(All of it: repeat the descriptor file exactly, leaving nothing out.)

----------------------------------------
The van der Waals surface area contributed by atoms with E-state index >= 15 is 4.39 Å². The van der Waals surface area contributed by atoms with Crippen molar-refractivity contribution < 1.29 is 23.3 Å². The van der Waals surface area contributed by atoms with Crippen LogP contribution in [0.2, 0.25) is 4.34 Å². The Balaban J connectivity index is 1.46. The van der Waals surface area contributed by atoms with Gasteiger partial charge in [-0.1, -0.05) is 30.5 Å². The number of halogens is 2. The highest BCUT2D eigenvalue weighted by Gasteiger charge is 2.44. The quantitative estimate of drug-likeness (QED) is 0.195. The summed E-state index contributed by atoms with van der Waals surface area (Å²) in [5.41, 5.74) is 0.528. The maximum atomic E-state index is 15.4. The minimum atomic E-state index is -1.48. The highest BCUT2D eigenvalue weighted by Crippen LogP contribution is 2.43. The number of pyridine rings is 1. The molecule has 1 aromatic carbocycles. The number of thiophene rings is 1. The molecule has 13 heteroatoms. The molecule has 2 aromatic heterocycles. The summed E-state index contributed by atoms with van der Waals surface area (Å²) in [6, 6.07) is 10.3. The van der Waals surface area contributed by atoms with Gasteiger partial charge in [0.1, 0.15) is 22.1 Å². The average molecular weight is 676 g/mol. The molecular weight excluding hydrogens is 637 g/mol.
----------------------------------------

The van der Waals surface area contributed by atoms with E-state index >= 15 is 4.39 Å². The van der Waals surface area contributed by atoms with Crippen molar-refractivity contribution < 1.29 is 23.3 Å². The van der Waals surface area contributed by atoms with Crippen LogP contribution in [0.2, 0.25) is 4.34 Å². The Balaban J connectivity index is 1.46. The van der Waals surface area contributed by atoms with Gasteiger partial charge in [-0.1, -0.05) is 30.5 Å². The number of halogens is 2. The highest BCUT2D eigenvalue weighted by Gasteiger charge is 2.44. The quantitative estimate of drug-likeness (QED) is 0.195. The summed E-state index contributed by atoms with van der Waals surface area (Å²) in [5.41, 5.74) is 0.528. The maximum atomic E-state index is 15.4. The minimum atomic E-state index is -1.48. The highest BCUT2D eigenvalue weighted by Crippen LogP contribution is 2.43. The number of pyridine rings is 1. The molecule has 1 aromatic carbocycles. The number of thiophene rings is 1. The molecule has 13 heteroatoms. The molecule has 2 aromatic heterocycles. The summed E-state index contributed by atoms with van der Waals surface area (Å²) in [6, 6.07) is 10.3. The van der Waals surface area contributed by atoms with Gasteiger partial charge in [0.1, 0.15) is 22.1 Å². The average molecular weight is 676 g/mol. The molecular weight excluding hydrogens is 637 g/mol.